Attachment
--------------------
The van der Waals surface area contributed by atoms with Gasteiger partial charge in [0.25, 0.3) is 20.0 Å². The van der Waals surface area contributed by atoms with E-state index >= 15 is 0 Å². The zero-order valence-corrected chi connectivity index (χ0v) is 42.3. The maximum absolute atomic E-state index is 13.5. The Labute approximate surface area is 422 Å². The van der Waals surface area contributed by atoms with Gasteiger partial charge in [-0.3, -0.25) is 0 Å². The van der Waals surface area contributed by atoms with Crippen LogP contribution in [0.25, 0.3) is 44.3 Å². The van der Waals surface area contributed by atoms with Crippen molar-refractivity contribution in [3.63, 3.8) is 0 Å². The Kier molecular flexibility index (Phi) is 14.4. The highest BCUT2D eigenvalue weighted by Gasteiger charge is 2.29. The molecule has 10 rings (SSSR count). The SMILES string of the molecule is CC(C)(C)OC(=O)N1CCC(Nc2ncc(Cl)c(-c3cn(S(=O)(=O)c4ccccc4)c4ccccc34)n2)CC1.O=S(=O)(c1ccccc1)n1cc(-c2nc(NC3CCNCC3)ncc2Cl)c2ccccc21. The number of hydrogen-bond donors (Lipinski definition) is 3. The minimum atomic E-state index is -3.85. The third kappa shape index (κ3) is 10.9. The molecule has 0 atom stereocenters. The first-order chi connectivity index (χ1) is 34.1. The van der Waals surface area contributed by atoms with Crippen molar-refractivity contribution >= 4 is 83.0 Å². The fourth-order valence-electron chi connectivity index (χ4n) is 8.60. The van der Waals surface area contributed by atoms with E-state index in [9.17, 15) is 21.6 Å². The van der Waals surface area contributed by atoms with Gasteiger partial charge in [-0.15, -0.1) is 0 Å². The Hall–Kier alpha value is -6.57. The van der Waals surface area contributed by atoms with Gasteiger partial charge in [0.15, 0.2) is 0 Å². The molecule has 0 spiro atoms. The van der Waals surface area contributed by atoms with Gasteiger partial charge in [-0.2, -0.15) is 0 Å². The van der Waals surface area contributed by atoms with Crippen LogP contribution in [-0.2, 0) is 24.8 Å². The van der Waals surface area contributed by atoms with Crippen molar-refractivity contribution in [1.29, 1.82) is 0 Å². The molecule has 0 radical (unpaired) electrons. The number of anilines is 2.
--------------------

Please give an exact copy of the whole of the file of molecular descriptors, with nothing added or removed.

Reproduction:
The van der Waals surface area contributed by atoms with Gasteiger partial charge in [0.25, 0.3) is 20.0 Å². The van der Waals surface area contributed by atoms with E-state index >= 15 is 0 Å². The zero-order valence-corrected chi connectivity index (χ0v) is 42.3. The maximum absolute atomic E-state index is 13.5. The Labute approximate surface area is 422 Å². The van der Waals surface area contributed by atoms with Gasteiger partial charge in [-0.3, -0.25) is 0 Å². The van der Waals surface area contributed by atoms with Crippen LogP contribution in [0.25, 0.3) is 44.3 Å². The van der Waals surface area contributed by atoms with Crippen molar-refractivity contribution in [3.63, 3.8) is 0 Å². The Kier molecular flexibility index (Phi) is 14.4. The highest BCUT2D eigenvalue weighted by Gasteiger charge is 2.29. The molecule has 10 rings (SSSR count). The SMILES string of the molecule is CC(C)(C)OC(=O)N1CCC(Nc2ncc(Cl)c(-c3cn(S(=O)(=O)c4ccccc4)c4ccccc34)n2)CC1.O=S(=O)(c1ccccc1)n1cc(-c2nc(NC3CCNCC3)ncc2Cl)c2ccccc21. The number of hydrogen-bond donors (Lipinski definition) is 3. The minimum atomic E-state index is -3.85. The third kappa shape index (κ3) is 10.9. The molecule has 0 atom stereocenters. The first-order chi connectivity index (χ1) is 34.1. The van der Waals surface area contributed by atoms with Crippen molar-refractivity contribution >= 4 is 83.0 Å². The fourth-order valence-electron chi connectivity index (χ4n) is 8.60. The van der Waals surface area contributed by atoms with E-state index in [9.17, 15) is 21.6 Å². The van der Waals surface area contributed by atoms with Gasteiger partial charge in [-0.15, -0.1) is 0 Å². The Hall–Kier alpha value is -6.57. The van der Waals surface area contributed by atoms with Gasteiger partial charge in [0.15, 0.2) is 0 Å². The molecule has 0 spiro atoms. The van der Waals surface area contributed by atoms with Gasteiger partial charge in [-0.2, -0.15) is 0 Å². The van der Waals surface area contributed by atoms with Crippen LogP contribution in [-0.2, 0) is 24.8 Å². The van der Waals surface area contributed by atoms with Crippen molar-refractivity contribution in [1.29, 1.82) is 0 Å². The molecule has 0 radical (unpaired) electrons. The number of anilines is 2.